The Crow Chronicles (Ranjit Lal) – Review

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Title: The Crow Chronicles
Author: Ranjit Lal
Publicatons: Penguin Publications
Year of publication: 1996
Type: Paperback

Colonisation, one expects is over in most nations. The bitter fact is that colonization has meant only independence at a political level and what has emerged today instead of being a liberated nation, is a country besot with tyranny. Literary theories such as postcolonialism refer to this as neocolonialism. Neocolonialism does not involve direct political control; nevertheless, it involves certain amount of dominance and hegemony. Most countries that have emerged out of the colonial paradigm suffer from this aspect. A work that satirizes and reveals the truth about such a neocolonial mentality is the wonderful fictional work by  Ranjit Lal entitled, The Crow Chronicles.

Ranjit Lal, himself a bird watcher and bird lover uses the common crow to very subtly point to the power politics that is indulged in many nations. In a way, the novel sounds as a metaphor for the Indian life. The use of the megalomaniacal white crow, Shri Katarnak Kala Kaloota Kawa Kaw-Kaw is a symbol of how corruption, manipulation and cunningness are part of the political psyche. The use of white is also effective explaining the slave mentality of Indians towards the fair skin. Kala Kaloota born in  Bombay now known as Mumbai moves into the Keoladeo National Park to take over and enjoy the monopolistic rule of the park by the crows. In this sense, the novel highlights the fact of how minorities are trampled upon by a majority force. The novel is a political satire like Orwell’s Animal Farm foregrounding the break-down of the official government system. If Animal Farm was a statement against communism and totalitarian government then The Crow Chronicles is a statement against monarchy. The novel depicts how monarchy too, in the wrong hands could lead to curtailment of individual freedom as well as community freedom.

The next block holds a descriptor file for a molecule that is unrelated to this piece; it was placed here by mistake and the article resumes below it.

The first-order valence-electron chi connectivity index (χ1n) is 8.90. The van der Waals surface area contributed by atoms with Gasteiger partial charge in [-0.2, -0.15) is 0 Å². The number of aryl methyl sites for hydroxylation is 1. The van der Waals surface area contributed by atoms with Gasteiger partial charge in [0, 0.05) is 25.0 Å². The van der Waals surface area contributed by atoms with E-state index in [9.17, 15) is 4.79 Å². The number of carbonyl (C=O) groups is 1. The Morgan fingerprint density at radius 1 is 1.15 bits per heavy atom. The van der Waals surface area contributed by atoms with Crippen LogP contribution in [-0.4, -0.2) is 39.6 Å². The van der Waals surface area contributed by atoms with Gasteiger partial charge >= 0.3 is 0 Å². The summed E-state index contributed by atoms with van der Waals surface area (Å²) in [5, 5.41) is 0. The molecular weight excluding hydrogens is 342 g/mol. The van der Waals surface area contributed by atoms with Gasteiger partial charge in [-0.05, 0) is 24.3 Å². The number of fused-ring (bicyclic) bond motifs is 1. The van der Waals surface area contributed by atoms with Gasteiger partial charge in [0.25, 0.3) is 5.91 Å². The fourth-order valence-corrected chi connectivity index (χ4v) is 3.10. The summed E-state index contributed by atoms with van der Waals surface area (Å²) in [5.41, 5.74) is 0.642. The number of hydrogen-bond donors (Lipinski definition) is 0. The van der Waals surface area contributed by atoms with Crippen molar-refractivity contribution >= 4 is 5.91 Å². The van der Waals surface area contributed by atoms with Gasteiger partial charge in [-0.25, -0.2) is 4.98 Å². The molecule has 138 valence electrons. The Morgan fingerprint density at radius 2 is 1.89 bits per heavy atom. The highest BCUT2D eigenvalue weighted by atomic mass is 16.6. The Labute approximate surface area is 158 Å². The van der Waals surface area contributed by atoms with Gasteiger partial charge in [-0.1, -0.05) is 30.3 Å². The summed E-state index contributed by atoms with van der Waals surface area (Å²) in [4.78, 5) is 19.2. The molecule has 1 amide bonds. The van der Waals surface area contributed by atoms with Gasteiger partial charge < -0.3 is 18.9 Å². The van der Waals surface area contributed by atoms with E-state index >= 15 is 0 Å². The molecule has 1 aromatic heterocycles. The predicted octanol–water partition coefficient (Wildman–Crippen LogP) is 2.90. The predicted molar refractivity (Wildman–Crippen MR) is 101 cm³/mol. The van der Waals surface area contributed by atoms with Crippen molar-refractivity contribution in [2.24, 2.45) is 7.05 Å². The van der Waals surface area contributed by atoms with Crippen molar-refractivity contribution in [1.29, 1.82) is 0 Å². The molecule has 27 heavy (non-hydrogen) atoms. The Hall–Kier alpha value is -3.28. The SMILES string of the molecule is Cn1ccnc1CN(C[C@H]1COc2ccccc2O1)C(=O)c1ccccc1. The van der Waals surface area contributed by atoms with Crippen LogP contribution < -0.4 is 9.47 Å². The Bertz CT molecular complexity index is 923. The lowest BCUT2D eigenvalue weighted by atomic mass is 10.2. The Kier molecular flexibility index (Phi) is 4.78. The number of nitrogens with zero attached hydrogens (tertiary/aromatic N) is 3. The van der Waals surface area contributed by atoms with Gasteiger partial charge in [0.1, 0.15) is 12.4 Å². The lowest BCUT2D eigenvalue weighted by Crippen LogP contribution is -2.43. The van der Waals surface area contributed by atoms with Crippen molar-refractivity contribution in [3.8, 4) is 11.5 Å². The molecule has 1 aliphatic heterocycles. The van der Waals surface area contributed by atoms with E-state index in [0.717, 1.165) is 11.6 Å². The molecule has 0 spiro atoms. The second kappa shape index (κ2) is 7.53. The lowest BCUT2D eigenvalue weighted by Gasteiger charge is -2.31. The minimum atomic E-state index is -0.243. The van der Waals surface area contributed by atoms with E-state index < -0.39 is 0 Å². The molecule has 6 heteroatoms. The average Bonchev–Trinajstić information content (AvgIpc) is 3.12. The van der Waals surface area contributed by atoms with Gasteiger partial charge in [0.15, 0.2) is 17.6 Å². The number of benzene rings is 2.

The novel is structured into four parts with overall 37 chapters. (Part 1: 4 chapters; Part 2: 7 chapters; Part 3: 10 chapters and Part 4: 15chapters). Part one is a sort of introductory, opening up the scenario at the Keoladeo park, as well as placing the various characters such as Achanak, Doodhraj Tandoori Totaji, the weak prime minister, Pinky Stink Tainted Storkji and the Royal Highness Badshah, within the territories of the park. . This section also places us the readers in the midst of the festival of Birds and the beauty of the birds. Part II is set in Mumbai where we are introduced to the birth of the Kala Kaloota and the various tyrannies of the bird. It is immensely amusing to read the way the crow builds up an army using psychological tactics: “Within days the group had been completely shattered psychologically. They were reduced to a shaking mass of feathers who could do nothing without Kaw’s permission…They obeyed him blindly” (Pg 70).
Kaw thus built up an empire in Mumbai by killing his enemy, getting hold of a loyal minister such as Craven Raven and building up an army. He not only taught the army to blindly obey him but also instilled in them, “an insatiable greed for the bright, sparkling jewels that had so bewitched himself”. The crows were brainwashed by then, to such an extent,  that they appeared as clones of Kaw. One of his action plans involved plundering a party at Willingdon Sports Club, located at Mahalaxmi. During all his endeavors, Kaw also is noticed by ornithologists at the Bombay Natural Society and as a result is hunted by the club members as a priceless catch. Kaw has to struggle to get away from their clutches and due to this precarious life in Mumbai, Kaw moves to Keoladeo.

Part III opens at Keoladeo and part III to end of part IV is the description of how Kaw takes over Keoladeo. At the same time, Kaw also gets married to Kumari Surmasundari Kalibundi. This is once again a wonderful bit of writing, pointing out how the scenario of arranged marriages works and hinting at the fact that love may not even be envisioned in such relationships. As a result, Surmasundari is trapped in a loveless marriage and her pedigree value is only for the purpose of reproduction of progeny. At the beginning of his entry into Keoladeo, Kaw indulges in making pacts with Budhboo Bundicoot, the chief of intelligence of the Badsha and Prime minister, and Lt. Gen Chakumar Jungli Billi, the feral tomcat and chief of security. Kaw manages to oust the army and take on the park. He also strikes up an illicit relationship with Ms. Gulabhi Nakhone and becomes totally enamoured by her.

Part IV in addition describes the efforts of the band of resistance workers who create a revolution to depose the wicked Kaw. The resistance work is initiated by Aachanak, the hawk and Ghughuji, the owl. They are joined by Phutki, the tailorbird, Titri, the red wattled lapwing, the Koylas, the ‘derring duo’ couple, Phuljari, the white breasted kingfisher. All of them play a great role in the revolution. The remarkable way in which Lal builds up the resistance force of the birds is amazing and beyond description. The novel hilariously uses humanity as baits of different kinds. This book is necessary read for any Indian. The use of names, the way strategies are planned would put any totalitarian government to shame.


Kalpana Rao

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